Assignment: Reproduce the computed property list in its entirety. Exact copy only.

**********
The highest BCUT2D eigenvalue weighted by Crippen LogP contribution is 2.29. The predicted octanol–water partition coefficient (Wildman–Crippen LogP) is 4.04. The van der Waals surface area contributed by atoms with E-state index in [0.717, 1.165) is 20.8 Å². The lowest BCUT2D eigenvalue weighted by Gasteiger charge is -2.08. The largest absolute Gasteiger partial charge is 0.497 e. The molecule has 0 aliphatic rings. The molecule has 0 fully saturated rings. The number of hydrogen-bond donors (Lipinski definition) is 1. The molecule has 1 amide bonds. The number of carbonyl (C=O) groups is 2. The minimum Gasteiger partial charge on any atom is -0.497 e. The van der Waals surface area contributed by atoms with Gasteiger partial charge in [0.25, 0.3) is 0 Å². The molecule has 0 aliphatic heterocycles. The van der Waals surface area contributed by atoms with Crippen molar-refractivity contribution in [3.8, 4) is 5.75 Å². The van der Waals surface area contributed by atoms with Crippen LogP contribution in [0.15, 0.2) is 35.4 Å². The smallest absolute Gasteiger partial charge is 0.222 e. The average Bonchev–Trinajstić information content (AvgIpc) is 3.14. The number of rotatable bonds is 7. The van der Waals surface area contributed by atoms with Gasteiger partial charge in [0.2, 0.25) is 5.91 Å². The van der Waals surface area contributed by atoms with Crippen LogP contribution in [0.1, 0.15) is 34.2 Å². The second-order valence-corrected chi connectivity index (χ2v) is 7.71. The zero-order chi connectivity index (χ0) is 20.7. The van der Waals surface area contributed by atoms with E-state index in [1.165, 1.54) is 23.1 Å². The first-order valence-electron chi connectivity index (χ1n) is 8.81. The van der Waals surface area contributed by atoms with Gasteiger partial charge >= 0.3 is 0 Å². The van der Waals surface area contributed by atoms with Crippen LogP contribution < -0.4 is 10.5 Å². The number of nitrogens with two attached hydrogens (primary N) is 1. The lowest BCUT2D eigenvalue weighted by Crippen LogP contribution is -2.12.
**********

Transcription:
The highest BCUT2D eigenvalue weighted by Crippen LogP contribution is 2.29. The predicted octanol–water partition coefficient (Wildman–Crippen LogP) is 4.04. The van der Waals surface area contributed by atoms with E-state index in [0.717, 1.165) is 20.8 Å². The lowest BCUT2D eigenvalue weighted by Gasteiger charge is -2.08. The largest absolute Gasteiger partial charge is 0.497 e. The molecule has 0 aliphatic rings. The molecule has 0 fully saturated rings. The number of hydrogen-bond donors (Lipinski definition) is 1. The molecule has 1 amide bonds. The number of carbonyl (C=O) groups is 2. The minimum Gasteiger partial charge on any atom is -0.497 e. The van der Waals surface area contributed by atoms with Gasteiger partial charge in [0.25, 0.3) is 0 Å². The molecule has 0 aliphatic heterocycles. The van der Waals surface area contributed by atoms with Crippen molar-refractivity contribution in [3.8, 4) is 5.75 Å². The van der Waals surface area contributed by atoms with Crippen LogP contribution in [0.15, 0.2) is 35.4 Å². The smallest absolute Gasteiger partial charge is 0.222 e. The average Bonchev–Trinajstić information content (AvgIpc) is 3.14. The number of rotatable bonds is 7. The van der Waals surface area contributed by atoms with Gasteiger partial charge in [0.2, 0.25) is 5.91 Å². The van der Waals surface area contributed by atoms with Crippen LogP contribution in [0.1, 0.15) is 34.2 Å². The second-order valence-corrected chi connectivity index (χ2v) is 7.71. The zero-order chi connectivity index (χ0) is 20.7. The van der Waals surface area contributed by atoms with E-state index in [1.165, 1.54) is 23.1 Å². The first-order valence-electron chi connectivity index (χ1n) is 8.81. The van der Waals surface area contributed by atoms with Gasteiger partial charge >= 0.3 is 0 Å². The van der Waals surface area contributed by atoms with Crippen LogP contribution < -0.4 is 10.5 Å². The number of nitrogens with two attached hydrogens (primary N) is 1. The lowest BCUT2D eigenvalue weighted by Crippen LogP contribution is -2.12.